19. Hatier-Paris (1977). République Unie du Cameroun, régions naturelles. Cartographie GT-Ga belli & Cie, Paris (sermap).
  20. Higa, T. (1991). Effective microorganisms: A biotechnology for mankind. Sunmark Publishing Inc, Tokyo. pp. 8-14.
  21. Helen. J., Leopold, G., Gerry, G. (2006). A handbook of preparations, techniques and organic amendments inspired by nature farming and adapted to locally available materials and needs in the Western Visayas region of the Philippines. Natural farming manual. pp. 1-37.
  22. Jose, S., Gillespie, A.R., and Biele (2000). Defining completion vector in a temperate alley cropping system in the midstream U.S.A. 2 competition for water. Agroforestry system. 48: 40-49.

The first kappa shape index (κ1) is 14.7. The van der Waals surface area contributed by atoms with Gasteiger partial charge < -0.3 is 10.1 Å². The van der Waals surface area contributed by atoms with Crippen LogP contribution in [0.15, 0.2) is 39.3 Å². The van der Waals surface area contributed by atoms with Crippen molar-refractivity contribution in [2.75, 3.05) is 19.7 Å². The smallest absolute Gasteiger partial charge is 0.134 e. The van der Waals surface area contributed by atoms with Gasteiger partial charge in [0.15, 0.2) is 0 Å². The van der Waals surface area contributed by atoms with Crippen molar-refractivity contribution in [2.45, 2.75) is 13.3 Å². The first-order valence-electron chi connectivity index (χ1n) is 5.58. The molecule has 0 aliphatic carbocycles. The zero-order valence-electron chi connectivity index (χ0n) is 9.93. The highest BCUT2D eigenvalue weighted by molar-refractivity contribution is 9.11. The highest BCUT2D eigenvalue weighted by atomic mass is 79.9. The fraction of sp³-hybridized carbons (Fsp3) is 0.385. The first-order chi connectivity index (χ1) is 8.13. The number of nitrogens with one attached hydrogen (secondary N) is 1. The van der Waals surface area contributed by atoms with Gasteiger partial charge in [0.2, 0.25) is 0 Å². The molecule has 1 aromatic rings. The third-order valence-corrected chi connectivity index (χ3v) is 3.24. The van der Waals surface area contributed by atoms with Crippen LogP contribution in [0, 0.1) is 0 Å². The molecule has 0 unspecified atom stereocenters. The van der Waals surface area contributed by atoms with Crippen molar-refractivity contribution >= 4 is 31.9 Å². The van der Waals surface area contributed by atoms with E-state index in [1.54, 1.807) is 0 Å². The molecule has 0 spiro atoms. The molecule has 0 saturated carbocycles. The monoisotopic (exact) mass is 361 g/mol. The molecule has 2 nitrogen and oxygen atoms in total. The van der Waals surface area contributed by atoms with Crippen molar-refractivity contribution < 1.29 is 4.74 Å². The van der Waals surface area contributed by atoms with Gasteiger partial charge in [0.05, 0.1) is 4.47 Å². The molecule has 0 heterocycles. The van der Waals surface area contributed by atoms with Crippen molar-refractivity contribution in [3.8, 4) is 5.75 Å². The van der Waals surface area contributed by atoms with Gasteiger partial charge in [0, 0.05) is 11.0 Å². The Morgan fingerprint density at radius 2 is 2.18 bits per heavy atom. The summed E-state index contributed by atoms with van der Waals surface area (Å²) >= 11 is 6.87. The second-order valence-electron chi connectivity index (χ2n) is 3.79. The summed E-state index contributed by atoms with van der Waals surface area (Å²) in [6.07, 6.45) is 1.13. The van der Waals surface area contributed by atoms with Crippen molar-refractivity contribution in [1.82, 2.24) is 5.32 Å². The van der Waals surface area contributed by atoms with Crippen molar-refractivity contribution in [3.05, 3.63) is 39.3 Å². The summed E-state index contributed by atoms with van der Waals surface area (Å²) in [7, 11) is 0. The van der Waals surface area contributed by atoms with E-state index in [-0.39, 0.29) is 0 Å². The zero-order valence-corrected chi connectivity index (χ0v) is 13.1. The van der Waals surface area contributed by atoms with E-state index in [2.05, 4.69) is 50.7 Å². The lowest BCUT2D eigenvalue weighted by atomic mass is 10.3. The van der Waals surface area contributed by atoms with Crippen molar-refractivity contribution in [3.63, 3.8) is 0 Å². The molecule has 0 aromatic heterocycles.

23. Gregorich, E.G., and Carter, M.R. (2007). Soil Sampling and Methods of Analysis. Canadian Society of Soil Science.
  24. Soma, M.S., and Sai, D.V.R. (2013). Studies on Indigenous Microorganisms (IMOs) increasing Growth of Leaves Germination, Chlorophyll content and Differentiation between IMOs and Chemical Fertilizers in various crop plants. Int. J. Emerging Technologies in Computational and Applied Sciences, 4 (3): 313-318
  25. Hoitink, H.A.J., Madden, L.V., and Dorrance, E.A. (2006). Systematic resistance induced by Trichoderma spp: Interaction between the host the pathogen, the biocontrol agent and soil organic matter quality. Phytopathology 96(2) 186-189.
  26. Debelle, T., Friessen, D.K. (2001). Effect of enriching farm yard manure with mineral fertilizer on grain yield of maize at Bako, Western Ethiopia. Seventh Eastern and Southern Maize Conference 11-15 February. 335-337.
  27. Prell, J. (2010). Natural farming with indigenous microorganism. The Voice of Eco Agriculture. ACRES USA 40(1): 36 – 37.